Acoustical barrier ceilings are used to reduce noise transmission between rooms. These multiple layer sheet rock barrier ceilings should not be confused with light weight drop in acoustical ceilings, whose primary function is to absorb sound within a room, but have virtually no effect on noise transmission. We have had the pleasure of working with our acoustical consulting friends to supply thousands of isolated noise barrier ceilings all around the world.
Isolation hangers reduce transmission through the supports and improve the overall acoustical performance. In most cases, ceilings are supported by spring hangers, on a 48″ x 48″ grid from the structure above. However, some older existing structures cannot handle the additional ceiling load. We received a call from Criterion Acoustics for one such application.
The design called for a barrier ceiling to be installed inside a Manhattan night club. The application required very heavy ceiling construction for maximum acoustical performance to shield the residential units above the club. The ceiling consists of 2 layers of plywood, 3 layers of gyp board and a unistrut frame to support lights, speakers and other services. The total load was more than 450 lbs per support. No one was sure if this 100 year old building could handle the additional load, so we went in a different direction and working closely with the acoustical consultant, architect and contractor, helped develop a system that would support the ceiling from below.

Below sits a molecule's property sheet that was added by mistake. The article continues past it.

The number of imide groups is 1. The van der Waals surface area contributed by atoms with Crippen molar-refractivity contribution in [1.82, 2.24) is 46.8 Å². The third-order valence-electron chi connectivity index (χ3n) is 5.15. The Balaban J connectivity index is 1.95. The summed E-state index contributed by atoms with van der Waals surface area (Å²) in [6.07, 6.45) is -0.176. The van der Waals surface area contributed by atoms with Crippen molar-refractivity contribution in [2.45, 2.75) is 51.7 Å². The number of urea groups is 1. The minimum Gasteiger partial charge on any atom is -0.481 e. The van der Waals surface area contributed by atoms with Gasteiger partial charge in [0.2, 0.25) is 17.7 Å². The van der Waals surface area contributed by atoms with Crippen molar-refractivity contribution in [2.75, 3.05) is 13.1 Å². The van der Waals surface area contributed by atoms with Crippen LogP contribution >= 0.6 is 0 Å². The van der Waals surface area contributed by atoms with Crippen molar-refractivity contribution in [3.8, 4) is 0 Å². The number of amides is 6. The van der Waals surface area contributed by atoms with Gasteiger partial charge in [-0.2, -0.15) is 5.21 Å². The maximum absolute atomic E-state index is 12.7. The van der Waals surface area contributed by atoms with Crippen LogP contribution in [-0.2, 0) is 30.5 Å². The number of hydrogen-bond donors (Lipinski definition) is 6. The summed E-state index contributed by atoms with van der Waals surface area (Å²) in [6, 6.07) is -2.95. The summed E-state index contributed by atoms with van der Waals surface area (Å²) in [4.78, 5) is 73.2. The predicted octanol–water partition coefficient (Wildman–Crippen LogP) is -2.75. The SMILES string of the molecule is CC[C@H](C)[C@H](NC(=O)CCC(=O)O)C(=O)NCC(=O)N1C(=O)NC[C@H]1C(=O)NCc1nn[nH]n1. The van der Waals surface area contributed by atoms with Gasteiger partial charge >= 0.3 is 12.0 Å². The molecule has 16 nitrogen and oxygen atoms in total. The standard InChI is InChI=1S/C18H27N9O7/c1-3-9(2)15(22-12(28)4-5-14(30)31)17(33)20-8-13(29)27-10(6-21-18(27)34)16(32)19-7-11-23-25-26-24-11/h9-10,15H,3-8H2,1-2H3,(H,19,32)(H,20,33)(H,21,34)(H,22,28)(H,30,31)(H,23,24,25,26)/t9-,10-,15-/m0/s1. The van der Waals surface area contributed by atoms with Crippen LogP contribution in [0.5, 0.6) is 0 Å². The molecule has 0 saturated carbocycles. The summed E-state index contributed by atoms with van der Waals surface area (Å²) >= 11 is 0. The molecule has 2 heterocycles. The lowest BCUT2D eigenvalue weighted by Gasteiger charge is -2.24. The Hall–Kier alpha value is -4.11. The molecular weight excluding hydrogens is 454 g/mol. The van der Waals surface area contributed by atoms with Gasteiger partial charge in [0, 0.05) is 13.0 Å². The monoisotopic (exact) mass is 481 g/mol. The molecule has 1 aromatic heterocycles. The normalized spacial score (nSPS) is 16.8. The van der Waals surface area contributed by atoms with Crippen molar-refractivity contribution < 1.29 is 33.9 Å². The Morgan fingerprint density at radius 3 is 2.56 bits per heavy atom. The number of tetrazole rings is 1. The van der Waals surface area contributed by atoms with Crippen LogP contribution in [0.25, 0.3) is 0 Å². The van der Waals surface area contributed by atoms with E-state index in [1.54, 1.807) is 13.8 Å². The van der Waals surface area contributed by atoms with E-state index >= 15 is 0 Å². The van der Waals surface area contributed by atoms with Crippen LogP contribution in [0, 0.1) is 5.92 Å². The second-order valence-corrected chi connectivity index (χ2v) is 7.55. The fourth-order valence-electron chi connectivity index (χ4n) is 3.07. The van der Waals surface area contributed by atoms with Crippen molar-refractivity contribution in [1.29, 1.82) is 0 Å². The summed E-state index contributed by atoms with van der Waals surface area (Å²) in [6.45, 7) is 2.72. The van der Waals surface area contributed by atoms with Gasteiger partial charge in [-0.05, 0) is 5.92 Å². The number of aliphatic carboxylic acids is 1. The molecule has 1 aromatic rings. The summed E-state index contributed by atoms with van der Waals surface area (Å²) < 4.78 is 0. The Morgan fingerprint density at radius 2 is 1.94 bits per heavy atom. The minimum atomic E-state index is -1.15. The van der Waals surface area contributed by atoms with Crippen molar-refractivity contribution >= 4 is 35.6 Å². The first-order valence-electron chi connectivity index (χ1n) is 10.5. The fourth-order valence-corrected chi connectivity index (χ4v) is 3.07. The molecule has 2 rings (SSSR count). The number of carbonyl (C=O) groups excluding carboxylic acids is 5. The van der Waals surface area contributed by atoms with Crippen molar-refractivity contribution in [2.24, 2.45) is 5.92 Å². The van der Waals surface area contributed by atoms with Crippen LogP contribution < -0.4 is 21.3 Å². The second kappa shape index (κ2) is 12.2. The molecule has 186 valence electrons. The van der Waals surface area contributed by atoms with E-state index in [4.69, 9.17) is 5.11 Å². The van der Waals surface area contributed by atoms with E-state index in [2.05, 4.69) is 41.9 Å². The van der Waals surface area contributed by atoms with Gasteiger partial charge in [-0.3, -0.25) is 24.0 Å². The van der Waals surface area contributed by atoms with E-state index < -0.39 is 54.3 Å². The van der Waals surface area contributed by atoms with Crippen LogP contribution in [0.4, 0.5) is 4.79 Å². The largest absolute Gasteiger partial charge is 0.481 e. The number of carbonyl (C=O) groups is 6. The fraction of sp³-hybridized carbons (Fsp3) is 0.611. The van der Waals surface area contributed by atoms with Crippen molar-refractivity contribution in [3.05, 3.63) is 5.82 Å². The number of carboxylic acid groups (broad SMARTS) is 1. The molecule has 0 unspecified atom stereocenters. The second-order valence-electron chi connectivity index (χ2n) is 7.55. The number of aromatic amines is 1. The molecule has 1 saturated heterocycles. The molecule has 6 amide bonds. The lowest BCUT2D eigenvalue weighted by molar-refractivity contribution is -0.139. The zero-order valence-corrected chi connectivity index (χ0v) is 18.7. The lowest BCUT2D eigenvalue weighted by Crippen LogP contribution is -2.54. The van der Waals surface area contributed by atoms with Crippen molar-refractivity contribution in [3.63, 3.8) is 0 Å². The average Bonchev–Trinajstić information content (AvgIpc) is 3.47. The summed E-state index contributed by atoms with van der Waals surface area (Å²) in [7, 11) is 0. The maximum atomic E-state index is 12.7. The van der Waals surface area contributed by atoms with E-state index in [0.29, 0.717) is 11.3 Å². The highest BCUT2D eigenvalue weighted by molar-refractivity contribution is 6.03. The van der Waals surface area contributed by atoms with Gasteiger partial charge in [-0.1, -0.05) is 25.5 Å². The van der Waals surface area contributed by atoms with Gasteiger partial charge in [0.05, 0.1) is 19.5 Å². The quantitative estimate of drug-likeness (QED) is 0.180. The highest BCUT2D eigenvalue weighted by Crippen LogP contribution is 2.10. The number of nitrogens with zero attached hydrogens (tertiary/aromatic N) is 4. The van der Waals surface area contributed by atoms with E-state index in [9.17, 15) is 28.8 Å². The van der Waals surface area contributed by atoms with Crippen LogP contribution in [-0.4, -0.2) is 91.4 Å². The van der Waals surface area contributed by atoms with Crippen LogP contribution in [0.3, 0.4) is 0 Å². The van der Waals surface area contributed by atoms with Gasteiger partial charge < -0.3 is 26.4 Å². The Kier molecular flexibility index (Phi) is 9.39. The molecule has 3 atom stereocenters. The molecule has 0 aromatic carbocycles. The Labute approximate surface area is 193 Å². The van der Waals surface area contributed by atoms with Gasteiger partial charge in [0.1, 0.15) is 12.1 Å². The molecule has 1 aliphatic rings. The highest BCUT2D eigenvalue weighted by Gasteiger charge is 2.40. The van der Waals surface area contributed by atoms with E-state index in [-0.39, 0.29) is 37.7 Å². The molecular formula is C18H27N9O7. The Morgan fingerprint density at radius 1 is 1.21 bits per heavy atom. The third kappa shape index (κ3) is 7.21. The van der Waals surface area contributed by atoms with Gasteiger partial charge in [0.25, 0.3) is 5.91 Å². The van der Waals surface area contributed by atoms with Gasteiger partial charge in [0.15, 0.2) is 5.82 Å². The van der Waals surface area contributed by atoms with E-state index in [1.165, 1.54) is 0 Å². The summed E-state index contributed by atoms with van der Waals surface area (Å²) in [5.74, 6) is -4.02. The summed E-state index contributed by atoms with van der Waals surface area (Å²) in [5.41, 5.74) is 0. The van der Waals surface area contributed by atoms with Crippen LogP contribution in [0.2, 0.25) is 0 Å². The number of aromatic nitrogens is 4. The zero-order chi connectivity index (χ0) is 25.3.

For half of the area our type SLRA mounts were installed on the bottom flange of new structural beams. The ceiling was then framed with steel channels supported by the SLRA mounts.
For the remaining area, longer spans and loading required the use of our SLRSO mounts which were installed on steel haunches anchored to the side of new structural columns. Steel beams were then welded to the top of the SLRSO with steel channels spanning between beams.
After the framing was completed, multiple layers of plywood and gyp board were attached to the new framing. The final step was adjusting the springs to ensure the ceiling was free floating and completely isolated. Ben Russo, of Mason East, our New York representative for years, and I oversaw much of the construction and helped with the final adjustment.
I checked with the office and this was a first, even for us. Please think of us for any of your unusual as well as routine acoustical or vibration isolation requirements. We are not limited by our catalog and our experienced representatives and sales engineers look forward to working with you. These unusual projects brighten both our days.
Regional Sales Manager